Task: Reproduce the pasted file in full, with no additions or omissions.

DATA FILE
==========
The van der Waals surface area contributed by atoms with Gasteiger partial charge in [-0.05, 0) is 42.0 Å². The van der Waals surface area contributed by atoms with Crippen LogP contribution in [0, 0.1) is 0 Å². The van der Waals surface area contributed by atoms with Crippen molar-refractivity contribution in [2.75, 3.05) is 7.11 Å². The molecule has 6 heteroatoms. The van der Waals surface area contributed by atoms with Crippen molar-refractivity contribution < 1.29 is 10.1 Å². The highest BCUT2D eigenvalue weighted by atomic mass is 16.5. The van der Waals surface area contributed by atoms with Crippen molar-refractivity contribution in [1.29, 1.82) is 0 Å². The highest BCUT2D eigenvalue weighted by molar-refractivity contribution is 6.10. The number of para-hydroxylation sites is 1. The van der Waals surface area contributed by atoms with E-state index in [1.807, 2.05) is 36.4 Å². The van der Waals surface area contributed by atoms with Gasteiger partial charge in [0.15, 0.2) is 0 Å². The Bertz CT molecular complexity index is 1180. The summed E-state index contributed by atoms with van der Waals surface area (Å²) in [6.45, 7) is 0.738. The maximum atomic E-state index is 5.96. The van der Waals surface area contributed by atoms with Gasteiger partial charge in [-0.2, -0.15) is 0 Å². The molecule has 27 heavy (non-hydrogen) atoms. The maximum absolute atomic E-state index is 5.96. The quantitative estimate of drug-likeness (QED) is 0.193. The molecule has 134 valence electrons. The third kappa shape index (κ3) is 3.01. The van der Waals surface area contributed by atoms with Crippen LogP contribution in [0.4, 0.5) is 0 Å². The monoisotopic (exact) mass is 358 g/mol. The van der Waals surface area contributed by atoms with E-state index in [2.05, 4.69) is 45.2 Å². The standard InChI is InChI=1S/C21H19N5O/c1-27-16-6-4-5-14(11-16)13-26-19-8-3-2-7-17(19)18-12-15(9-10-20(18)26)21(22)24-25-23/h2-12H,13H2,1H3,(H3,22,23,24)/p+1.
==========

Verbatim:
The van der Waals surface area contributed by atoms with Gasteiger partial charge in [-0.05, 0) is 42.0 Å². The van der Waals surface area contributed by atoms with Crippen LogP contribution in [0, 0.1) is 0 Å². The van der Waals surface area contributed by atoms with Crippen molar-refractivity contribution in [2.75, 3.05) is 7.11 Å². The molecule has 6 heteroatoms. The van der Waals surface area contributed by atoms with Crippen molar-refractivity contribution < 1.29 is 10.1 Å². The highest BCUT2D eigenvalue weighted by atomic mass is 16.5. The van der Waals surface area contributed by atoms with Crippen molar-refractivity contribution in [1.29, 1.82) is 0 Å². The highest BCUT2D eigenvalue weighted by molar-refractivity contribution is 6.10. The number of para-hydroxylation sites is 1. The van der Waals surface area contributed by atoms with E-state index in [1.807, 2.05) is 36.4 Å². The van der Waals surface area contributed by atoms with Gasteiger partial charge in [0.15, 0.2) is 0 Å². The Bertz CT molecular complexity index is 1180. The summed E-state index contributed by atoms with van der Waals surface area (Å²) in [6.45, 7) is 0.738. The maximum atomic E-state index is 5.96. The van der Waals surface area contributed by atoms with Gasteiger partial charge in [-0.2, -0.15) is 0 Å². The molecule has 27 heavy (non-hydrogen) atoms. The maximum absolute atomic E-state index is 5.96. The quantitative estimate of drug-likeness (QED) is 0.193. The molecule has 134 valence electrons. The third kappa shape index (κ3) is 3.01. The van der Waals surface area contributed by atoms with Crippen LogP contribution in [0.4, 0.5) is 0 Å². The monoisotopic (exact) mass is 358 g/mol. The van der Waals surface area contributed by atoms with E-state index in [2.05, 4.69) is 45.2 Å². The standard InChI is InChI=1S/C21H19N5O/c1-27-16-6-4-5-14(11-16)13-26-19-8-3-2-7-17(19)18-12-15(9-10-20(18)26)21(22)24-25-23/h2-12H,13H2,1H3,(H3,22,23,24)/p+1.